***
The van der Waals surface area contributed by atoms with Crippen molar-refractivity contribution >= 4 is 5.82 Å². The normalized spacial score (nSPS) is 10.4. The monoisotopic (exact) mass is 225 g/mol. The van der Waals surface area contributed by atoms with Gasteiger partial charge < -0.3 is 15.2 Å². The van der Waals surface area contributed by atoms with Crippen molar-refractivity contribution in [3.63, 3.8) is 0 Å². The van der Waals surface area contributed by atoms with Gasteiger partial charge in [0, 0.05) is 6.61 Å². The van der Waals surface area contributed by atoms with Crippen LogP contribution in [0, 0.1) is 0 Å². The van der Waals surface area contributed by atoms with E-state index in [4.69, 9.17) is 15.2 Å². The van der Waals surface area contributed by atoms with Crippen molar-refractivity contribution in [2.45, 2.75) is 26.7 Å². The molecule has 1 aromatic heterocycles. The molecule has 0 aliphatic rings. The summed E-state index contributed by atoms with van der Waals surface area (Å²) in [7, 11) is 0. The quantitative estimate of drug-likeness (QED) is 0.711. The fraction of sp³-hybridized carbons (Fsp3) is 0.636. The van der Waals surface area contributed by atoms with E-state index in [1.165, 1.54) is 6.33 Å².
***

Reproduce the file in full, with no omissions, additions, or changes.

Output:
The van der Waals surface area contributed by atoms with Crippen molar-refractivity contribution >= 4 is 5.82 Å². The normalized spacial score (nSPS) is 10.4. The monoisotopic (exact) mass is 225 g/mol. The van der Waals surface area contributed by atoms with Gasteiger partial charge < -0.3 is 15.2 Å². The van der Waals surface area contributed by atoms with Crippen molar-refractivity contribution in [3.63, 3.8) is 0 Å². The van der Waals surface area contributed by atoms with Gasteiger partial charge in [0, 0.05) is 6.61 Å². The van der Waals surface area contributed by atoms with Crippen LogP contribution in [0, 0.1) is 0 Å². The van der Waals surface area contributed by atoms with E-state index in [4.69, 9.17) is 15.2 Å². The van der Waals surface area contributed by atoms with Crippen molar-refractivity contribution in [2.45, 2.75) is 26.7 Å². The molecule has 1 aromatic heterocycles. The molecule has 0 aliphatic rings. The summed E-state index contributed by atoms with van der Waals surface area (Å²) in [7, 11) is 0. The quantitative estimate of drug-likeness (QED) is 0.711. The fraction of sp³-hybridized carbons (Fsp3) is 0.636. The van der Waals surface area contributed by atoms with E-state index in [1.165, 1.54) is 6.33 Å².